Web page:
The War on Dandelions

Common Dandelion by Lisa Densmore

Location: Chateaugay Lake, NY

I grasped the base of the plant below its jagged-edged leaves, urging its roots to release their tenacious hold on the dark brown soil. Gotcha! I gave the green and yellow clump a satisfying fling into a nearby wheelbarrow. Dandelions (Taraxacum officinale) have always been the bane of my lawn. By late April, they’ve already poked their annoying yellow blooms above my otherwise green grass. For every dandelion I uproot, three sprout in its place. The cursed yellow flowers grow everywhere, not only around my house, but also along roads, in fields, along hiking trails, even in the sand at the beach! This could be a hopeless war, but I wasn’t ready to wave the white flag. As the general of my attack on dandelions, I decided to get more information about this enemy ground force.

As it turns out, the weed I’ve tried in vain to eradicate is a nutritious herb, valued in Europe and the sub-Indian continent for a myriad of medicinal uses. Though bitter when eaten alone, it is a nutritious enhancement in many recipes, loaded with vitamins A, C, K and B6, potassium, manganese and a number of other important nutrients.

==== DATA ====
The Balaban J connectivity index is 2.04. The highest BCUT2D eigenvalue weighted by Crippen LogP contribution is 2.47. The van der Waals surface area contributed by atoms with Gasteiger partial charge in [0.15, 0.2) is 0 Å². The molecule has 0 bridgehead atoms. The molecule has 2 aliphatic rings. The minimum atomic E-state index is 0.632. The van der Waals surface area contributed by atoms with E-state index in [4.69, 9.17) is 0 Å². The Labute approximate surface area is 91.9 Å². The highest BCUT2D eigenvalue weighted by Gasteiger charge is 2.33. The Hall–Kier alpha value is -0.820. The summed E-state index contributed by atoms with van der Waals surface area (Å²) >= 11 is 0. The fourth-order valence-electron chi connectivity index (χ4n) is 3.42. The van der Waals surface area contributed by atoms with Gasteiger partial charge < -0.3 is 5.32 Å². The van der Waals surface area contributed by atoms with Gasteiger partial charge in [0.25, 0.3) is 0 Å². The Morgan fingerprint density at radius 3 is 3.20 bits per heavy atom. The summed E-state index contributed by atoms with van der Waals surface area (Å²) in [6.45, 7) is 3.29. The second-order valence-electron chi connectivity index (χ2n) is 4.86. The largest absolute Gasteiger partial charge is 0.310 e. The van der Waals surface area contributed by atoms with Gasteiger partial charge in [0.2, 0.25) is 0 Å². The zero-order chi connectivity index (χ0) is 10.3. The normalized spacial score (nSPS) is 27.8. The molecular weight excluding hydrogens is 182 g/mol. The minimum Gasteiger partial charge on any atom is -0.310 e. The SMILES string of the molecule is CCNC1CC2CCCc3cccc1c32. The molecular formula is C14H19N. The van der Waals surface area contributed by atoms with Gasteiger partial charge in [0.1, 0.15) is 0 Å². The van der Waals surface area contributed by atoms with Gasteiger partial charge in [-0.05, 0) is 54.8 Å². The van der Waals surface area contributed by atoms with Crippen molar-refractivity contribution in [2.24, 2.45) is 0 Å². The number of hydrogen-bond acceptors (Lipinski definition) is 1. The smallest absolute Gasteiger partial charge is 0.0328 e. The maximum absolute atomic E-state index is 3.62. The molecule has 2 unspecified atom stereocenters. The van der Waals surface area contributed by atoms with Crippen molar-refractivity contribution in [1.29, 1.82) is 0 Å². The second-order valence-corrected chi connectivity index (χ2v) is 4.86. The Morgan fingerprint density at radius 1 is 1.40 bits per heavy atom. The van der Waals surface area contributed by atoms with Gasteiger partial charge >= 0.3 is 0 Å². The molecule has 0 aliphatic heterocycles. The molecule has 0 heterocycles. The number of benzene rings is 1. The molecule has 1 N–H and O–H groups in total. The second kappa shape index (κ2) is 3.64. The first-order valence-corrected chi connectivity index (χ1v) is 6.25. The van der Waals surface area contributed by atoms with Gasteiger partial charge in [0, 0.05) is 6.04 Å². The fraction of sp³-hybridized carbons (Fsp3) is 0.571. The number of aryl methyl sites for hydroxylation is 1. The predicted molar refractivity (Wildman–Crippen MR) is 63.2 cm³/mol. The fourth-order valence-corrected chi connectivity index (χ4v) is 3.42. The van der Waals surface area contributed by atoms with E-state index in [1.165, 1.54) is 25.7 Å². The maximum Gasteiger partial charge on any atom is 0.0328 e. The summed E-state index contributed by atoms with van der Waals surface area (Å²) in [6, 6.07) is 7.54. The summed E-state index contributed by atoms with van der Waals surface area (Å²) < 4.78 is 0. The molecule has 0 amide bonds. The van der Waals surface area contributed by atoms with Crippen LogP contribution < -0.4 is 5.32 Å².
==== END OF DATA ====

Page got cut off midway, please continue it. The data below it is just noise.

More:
Common Dandelion by Lisa Densmore

The Chinese and Indians gathered wild dandelions to treat boils, bronchitis, pneumonia and ulcers for centuries, though the Arabs were likely the first to cultivate them. As early as 900 AD, they used the root of the plant as a cure for liver disease. Today herbalists brew dandelions into tea, toast it, mixed it into tinctures, and dry it to derive various health benefits from this common plant such as reducing hypertension and stabilizing mood. Perhaps if I try eating the darn things my mood will improve when I pluck them from my yard.

Lisa Densmore

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3 Responses to “The War on Dandelions”

  1. Gene Walz says:

    When I was a pre-schooler (in the 1940s) an old woman with a black wool babushka and an ankle-length black dress with long sleeves would dig all the dandelions out of our front yard. We thought she was using them to make salads or tea; our cranky neighbor, who objected to her invasion of his private property, claimed she was making dandelion wine.

  2. Lori says:

    Each year I have brooding wild turkeys in my yard. Big hens with 10 or so little nerf footballs trailing behind. I have seen these oh so large birds daintily eating dandelion fluff till I was left with green leaves and naked stems. How do they get so big when their diet is so small? (a question I have pondered regarding myself on more than one occasion)